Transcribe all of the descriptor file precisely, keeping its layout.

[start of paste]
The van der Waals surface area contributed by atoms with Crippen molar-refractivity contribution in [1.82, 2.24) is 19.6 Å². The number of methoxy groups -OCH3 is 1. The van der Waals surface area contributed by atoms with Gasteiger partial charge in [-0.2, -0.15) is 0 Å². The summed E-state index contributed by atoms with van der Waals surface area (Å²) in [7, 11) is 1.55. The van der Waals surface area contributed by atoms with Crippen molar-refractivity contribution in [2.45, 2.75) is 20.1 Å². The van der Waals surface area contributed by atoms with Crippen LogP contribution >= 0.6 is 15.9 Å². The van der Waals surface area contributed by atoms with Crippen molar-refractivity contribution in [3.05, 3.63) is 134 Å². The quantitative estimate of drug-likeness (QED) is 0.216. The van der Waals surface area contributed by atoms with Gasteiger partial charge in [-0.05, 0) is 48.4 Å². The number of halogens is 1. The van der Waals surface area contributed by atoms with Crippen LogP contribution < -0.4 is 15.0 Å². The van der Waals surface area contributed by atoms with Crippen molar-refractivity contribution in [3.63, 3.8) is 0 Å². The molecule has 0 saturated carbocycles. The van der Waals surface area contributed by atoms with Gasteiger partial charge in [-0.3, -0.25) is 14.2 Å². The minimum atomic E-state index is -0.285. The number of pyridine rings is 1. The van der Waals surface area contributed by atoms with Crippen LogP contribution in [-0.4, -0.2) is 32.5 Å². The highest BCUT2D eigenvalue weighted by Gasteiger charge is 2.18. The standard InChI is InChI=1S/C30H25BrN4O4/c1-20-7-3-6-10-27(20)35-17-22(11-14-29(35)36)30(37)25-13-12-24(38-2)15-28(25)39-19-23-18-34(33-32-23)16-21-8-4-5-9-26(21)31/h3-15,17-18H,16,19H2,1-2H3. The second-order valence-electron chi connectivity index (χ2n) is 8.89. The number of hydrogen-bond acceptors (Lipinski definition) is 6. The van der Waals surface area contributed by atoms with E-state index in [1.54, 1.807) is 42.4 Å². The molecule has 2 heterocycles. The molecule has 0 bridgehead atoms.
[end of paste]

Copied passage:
The van der Waals surface area contributed by atoms with Crippen molar-refractivity contribution in [1.82, 2.24) is 19.6 Å². The number of methoxy groups -OCH3 is 1. The van der Waals surface area contributed by atoms with Gasteiger partial charge in [-0.2, -0.15) is 0 Å². The summed E-state index contributed by atoms with van der Waals surface area (Å²) in [7, 11) is 1.55. The van der Waals surface area contributed by atoms with Crippen molar-refractivity contribution in [2.45, 2.75) is 20.1 Å². The van der Waals surface area contributed by atoms with Crippen LogP contribution >= 0.6 is 15.9 Å². The van der Waals surface area contributed by atoms with Crippen molar-refractivity contribution in [3.05, 3.63) is 134 Å². The quantitative estimate of drug-likeness (QED) is 0.216. The van der Waals surface area contributed by atoms with Gasteiger partial charge in [-0.05, 0) is 48.4 Å². The number of halogens is 1. The van der Waals surface area contributed by atoms with Crippen LogP contribution < -0.4 is 15.0 Å². The van der Waals surface area contributed by atoms with Crippen molar-refractivity contribution in [3.63, 3.8) is 0 Å². The molecule has 0 saturated carbocycles. The van der Waals surface area contributed by atoms with Gasteiger partial charge in [-0.3, -0.25) is 14.2 Å². The minimum atomic E-state index is -0.285. The number of pyridine rings is 1. The van der Waals surface area contributed by atoms with Crippen LogP contribution in [-0.4, -0.2) is 32.5 Å². The highest BCUT2D eigenvalue weighted by Gasteiger charge is 2.18. The standard InChI is InChI=1S/C30H25BrN4O4/c1-20-7-3-6-10-27(20)35-17-22(11-14-29(35)36)30(37)25-13-12-24(38-2)15-28(25)39-19-23-18-34(33-32-23)16-21-8-4-5-9-26(21)31/h3-15,17-18H,16,19H2,1-2H3. The second-order valence-electron chi connectivity index (χ2n) is 8.89. The number of hydrogen-bond acceptors (Lipinski definition) is 6. The van der Waals surface area contributed by atoms with E-state index in [1.54, 1.807) is 42.4 Å². The molecule has 2 heterocycles. The molecule has 0 bridgehead atoms.